Earlier this week, Krispy Kreme held the grand opening of its newest store just a few miles from my house. You’d have thought the first customers through the doors won the state lottery. I’ve never seen such an amped-up bunch of doughnut-lovers, at least the ones who stepped up to the television cameras. Even the news anchors caught the fever, practically giddy with their coverage, which in turn had me thinking, “Hello? Isn’t there anything more important going on in Colorado Springs?” Welcome to America, where the opening of a fast-food restaurant makes headline news.
Full disclosure: I’ve had a Krispy Kreme doughnut and they’re positively scrumptious. Put a box of the original glazed in front of me and I’ll polish off at least half of ’em. But that was years ago, back when Krispy Kreme was new and novel. Today? I take ’em or leave ’em, and apparently I leave ’em because I can’t tell you the last time I ate any brand of doughnut. Regardless, doughnuts aren’t really my topic today; doughnut customers are. Specifically, the ones who would get up at oh-dark-hundred just to say they’re among the first through Krispy Kreme’s doors on opening day.
Maybe these nuts for doughnuts are the same people who purchase tickets to the opening of a feature film; the ones who wait hours in line, watch the sold-out midnight show, then fall into bed bleary-eyed at 3am. I want to get down on my knees and plead with them, “Hey you, the movie will be shown a hundred more times and will be just as good as the first showing”. Why give up a good night’s sleep to say you saw it first? Krispy Kreme will sell their doughnuts for years and they’ll taste just as good next year (and the year after that) as they do on “Grand Opening Day”. Why the rush?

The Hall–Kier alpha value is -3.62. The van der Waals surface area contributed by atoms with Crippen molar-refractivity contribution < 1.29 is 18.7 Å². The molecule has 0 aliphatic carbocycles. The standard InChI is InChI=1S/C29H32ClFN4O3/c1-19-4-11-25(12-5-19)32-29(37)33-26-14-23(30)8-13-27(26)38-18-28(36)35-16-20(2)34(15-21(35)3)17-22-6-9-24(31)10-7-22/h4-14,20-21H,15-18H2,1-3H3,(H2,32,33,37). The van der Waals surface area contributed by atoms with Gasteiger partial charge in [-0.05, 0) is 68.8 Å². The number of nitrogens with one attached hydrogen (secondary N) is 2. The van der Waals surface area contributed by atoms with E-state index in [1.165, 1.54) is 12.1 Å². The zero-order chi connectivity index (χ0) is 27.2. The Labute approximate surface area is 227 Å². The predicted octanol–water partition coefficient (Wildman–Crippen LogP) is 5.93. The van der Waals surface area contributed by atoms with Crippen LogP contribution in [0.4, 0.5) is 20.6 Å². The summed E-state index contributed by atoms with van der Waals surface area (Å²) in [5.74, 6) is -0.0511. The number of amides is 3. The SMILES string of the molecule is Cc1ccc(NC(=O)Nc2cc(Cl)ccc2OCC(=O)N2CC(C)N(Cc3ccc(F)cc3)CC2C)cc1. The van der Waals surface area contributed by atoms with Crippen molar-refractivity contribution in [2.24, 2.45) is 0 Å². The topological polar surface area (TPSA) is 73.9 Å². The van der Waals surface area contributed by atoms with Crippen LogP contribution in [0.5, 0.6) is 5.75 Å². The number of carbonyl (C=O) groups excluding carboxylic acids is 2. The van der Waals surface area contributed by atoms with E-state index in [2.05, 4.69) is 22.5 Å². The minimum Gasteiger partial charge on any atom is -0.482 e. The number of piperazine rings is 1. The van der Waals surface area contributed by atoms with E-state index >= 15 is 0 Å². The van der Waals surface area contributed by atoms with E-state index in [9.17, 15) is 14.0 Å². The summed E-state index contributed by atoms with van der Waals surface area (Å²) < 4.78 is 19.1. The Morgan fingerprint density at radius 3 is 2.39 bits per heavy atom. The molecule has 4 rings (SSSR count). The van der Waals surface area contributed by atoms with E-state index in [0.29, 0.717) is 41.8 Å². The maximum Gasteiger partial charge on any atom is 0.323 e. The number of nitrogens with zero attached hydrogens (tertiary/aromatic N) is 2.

Here’s something else I don’t understand. This same fast-food frenzy applied to Chick-fil-A, In-N-Out Burger, and two weeks ago, Whataburger when they opened their first stores in town. The local news gave us updates for months until their “big days”, then cars backed up by the dozens through the drive-thru, then all you’d hear from neighbors was, “Did you hear what just opened?” like it was the juiciest bit of gossip ever. I can think of a dozen local, family-owned restaurants opening in the past several years, and not one of them earned the same hype as these national-chain fast-food commoners. It’s like we Americans are addicted to fast food. Which of course, we are.
If I’d kept the local news on all day Tuesday, I would’ve seen the same on-the-spot reporter at Krispy Kreme, giving updates every two or three hours on the progress of the grand opening. Instead, I just pulled up the news channel website and watched her short videos, one after the other after the other. This reporter was at Krispy Kreme the entire day (that’s 5:30am-10:00pm for those who are counting). She managed to look as fresh and bubbly with the first interview as with the last. Probably hyped up on doughnut sugar.